Not interested

“It’s a narrative theory. For video games. If you treat the game as a ‘reading’ experience, you can –”

“Yes, yes. I got that. What I can’t figure out though is why you are working on it.”

“What do you mean? This is important. By understanding how we interact with rule sets, we can gain a better understanding of narrative construction –”

“Through… video games.”


“Okay, I believe you. But I’m not interested. Sorry.”

You may have noticed that I have not been writing much lately, not writing as often as I normally would. There is a simple reason for that: school. I said before, in a post nearly a week ago today, that I often have to choose between my writing here and my school work over there. If I want to write about video games and narrative theory, I have to do it on my own time (i.e. late at night) and by myself. Few seem interested, at my current university, in helping me. Those that are willing to initially help — and to whom I have thanked for their time and patience regardless afterward  — do not know video games or, as soon as I reveal what I am working on, suggest I work in another field.

I don’t mean to insult my university — I’m not even going to name it here in order to protect it. I have had some wonderful times here. I have had classes that have inspired me and challenged me both as a student and person. However, as is currently the case with this semester, I have begun to question fundamental pedagogical practices of several professors and very nearly have written about them personally in blog posts. (I’m not generally mean enough to do that, but one action a couple weeks ago brought me dangerously close — and I just stopped myself from writing about it… again.)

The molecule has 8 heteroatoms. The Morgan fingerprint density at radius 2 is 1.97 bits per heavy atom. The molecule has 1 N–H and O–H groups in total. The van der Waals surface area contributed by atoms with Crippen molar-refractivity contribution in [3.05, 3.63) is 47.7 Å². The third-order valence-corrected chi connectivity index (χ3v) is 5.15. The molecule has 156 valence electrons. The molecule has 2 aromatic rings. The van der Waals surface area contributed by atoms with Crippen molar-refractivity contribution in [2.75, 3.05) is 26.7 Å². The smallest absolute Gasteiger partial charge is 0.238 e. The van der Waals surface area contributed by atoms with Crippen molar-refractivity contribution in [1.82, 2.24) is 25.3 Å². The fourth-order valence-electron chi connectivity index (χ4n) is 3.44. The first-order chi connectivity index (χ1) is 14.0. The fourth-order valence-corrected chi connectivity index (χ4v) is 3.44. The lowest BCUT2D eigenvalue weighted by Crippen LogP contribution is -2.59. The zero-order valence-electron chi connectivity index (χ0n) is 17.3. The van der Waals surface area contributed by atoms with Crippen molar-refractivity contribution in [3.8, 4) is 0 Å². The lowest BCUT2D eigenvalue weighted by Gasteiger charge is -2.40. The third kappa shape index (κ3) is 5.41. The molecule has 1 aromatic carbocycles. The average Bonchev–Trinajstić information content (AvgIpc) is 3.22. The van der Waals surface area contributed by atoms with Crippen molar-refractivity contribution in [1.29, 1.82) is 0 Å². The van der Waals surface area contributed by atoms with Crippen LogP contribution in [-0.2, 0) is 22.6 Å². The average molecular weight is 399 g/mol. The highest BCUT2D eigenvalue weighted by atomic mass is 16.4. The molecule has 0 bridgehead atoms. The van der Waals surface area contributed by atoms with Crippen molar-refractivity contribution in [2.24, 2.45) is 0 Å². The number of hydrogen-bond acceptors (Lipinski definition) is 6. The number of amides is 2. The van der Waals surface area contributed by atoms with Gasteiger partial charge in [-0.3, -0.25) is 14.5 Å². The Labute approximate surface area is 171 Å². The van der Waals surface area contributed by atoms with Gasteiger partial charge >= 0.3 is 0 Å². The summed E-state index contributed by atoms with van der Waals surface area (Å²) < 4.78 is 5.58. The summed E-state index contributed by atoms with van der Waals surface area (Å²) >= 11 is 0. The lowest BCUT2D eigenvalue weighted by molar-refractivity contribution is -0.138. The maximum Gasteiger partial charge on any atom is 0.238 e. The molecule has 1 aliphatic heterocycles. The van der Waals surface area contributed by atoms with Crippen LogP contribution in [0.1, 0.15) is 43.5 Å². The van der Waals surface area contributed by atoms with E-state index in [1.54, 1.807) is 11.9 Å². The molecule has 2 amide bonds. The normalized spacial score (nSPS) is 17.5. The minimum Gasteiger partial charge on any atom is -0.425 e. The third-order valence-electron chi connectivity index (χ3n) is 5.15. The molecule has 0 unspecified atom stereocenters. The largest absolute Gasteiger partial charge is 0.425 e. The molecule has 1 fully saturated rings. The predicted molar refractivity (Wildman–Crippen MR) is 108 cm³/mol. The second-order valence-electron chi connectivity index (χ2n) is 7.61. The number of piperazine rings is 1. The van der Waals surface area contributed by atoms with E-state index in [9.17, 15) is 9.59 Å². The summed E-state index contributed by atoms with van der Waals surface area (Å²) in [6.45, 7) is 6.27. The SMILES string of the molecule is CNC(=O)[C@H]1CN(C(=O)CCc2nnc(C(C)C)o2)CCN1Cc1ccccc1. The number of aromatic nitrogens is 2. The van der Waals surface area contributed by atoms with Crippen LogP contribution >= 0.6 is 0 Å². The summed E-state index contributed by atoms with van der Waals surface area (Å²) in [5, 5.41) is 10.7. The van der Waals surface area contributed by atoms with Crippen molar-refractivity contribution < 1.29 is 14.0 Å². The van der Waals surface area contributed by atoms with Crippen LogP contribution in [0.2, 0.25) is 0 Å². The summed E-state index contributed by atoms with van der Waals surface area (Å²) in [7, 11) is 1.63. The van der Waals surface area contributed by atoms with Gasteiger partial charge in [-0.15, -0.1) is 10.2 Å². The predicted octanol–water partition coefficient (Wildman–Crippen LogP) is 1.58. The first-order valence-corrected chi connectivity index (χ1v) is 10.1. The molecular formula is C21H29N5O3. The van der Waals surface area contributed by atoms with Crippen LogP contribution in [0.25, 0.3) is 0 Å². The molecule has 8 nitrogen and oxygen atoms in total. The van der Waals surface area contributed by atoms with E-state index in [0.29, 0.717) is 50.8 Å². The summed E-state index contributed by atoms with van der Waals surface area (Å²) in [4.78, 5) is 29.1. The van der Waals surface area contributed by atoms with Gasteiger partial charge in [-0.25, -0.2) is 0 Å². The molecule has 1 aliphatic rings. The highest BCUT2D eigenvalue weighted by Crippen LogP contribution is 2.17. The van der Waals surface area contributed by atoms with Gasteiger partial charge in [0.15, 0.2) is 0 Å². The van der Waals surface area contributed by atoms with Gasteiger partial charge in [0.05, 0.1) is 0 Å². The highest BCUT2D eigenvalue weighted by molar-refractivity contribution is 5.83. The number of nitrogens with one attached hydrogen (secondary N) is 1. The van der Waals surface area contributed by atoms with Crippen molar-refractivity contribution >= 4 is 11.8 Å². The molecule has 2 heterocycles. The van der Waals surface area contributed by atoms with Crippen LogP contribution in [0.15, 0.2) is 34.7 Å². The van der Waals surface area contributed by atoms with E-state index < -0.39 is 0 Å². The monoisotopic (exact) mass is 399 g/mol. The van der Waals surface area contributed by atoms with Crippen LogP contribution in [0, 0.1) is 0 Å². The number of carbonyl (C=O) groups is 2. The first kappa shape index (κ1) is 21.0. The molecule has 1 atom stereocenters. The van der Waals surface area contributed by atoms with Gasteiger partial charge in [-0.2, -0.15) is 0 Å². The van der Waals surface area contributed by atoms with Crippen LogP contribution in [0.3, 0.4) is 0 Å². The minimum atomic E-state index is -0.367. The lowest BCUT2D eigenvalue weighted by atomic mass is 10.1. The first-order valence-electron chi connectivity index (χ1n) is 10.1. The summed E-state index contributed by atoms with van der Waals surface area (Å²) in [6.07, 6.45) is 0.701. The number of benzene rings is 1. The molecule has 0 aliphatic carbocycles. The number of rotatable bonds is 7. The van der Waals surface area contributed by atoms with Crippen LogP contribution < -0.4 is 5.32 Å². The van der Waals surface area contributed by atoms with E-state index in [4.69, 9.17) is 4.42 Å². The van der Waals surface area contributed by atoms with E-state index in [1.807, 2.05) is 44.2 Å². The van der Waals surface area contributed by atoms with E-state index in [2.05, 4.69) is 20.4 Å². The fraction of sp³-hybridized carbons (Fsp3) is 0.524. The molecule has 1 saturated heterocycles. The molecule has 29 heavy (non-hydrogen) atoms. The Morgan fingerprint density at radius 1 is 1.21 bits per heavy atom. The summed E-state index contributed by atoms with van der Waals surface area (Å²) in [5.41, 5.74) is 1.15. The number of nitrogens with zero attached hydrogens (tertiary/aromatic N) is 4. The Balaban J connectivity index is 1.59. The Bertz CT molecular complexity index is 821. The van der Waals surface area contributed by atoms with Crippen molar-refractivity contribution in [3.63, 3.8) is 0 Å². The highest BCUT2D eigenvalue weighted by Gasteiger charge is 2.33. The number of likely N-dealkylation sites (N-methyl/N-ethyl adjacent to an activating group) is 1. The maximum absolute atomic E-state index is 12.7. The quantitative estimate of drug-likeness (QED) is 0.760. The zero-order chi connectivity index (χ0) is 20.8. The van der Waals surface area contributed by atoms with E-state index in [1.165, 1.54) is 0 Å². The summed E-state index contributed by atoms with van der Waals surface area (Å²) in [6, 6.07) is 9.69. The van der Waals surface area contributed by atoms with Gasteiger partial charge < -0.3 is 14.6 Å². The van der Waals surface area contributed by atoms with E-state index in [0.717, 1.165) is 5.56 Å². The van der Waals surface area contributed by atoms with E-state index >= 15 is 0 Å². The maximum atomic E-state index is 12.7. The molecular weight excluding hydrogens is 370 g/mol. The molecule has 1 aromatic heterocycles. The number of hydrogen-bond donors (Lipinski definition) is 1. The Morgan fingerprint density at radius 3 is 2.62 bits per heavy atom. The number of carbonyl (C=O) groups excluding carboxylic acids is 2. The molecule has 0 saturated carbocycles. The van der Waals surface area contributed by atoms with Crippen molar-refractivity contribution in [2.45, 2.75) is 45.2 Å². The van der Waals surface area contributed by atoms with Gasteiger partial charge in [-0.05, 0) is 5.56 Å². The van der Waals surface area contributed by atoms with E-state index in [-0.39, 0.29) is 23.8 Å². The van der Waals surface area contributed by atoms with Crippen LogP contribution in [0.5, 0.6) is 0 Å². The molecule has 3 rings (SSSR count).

I’m a Computer Science student, a programmer by trade and talent. That may not mean much to those outside such training but, as a writer, I am practically an outcast to the community, especially here. Writing, if it’s not done with at least three letters from other languages in various superscripts (e.g. math), is frowned upon and pushed to the side. A programmer write!? No, no… no. Say they: “If we were meant to write, we would have a program for that. Look at how much we can get done with bytes. Why would we ever need to use words?”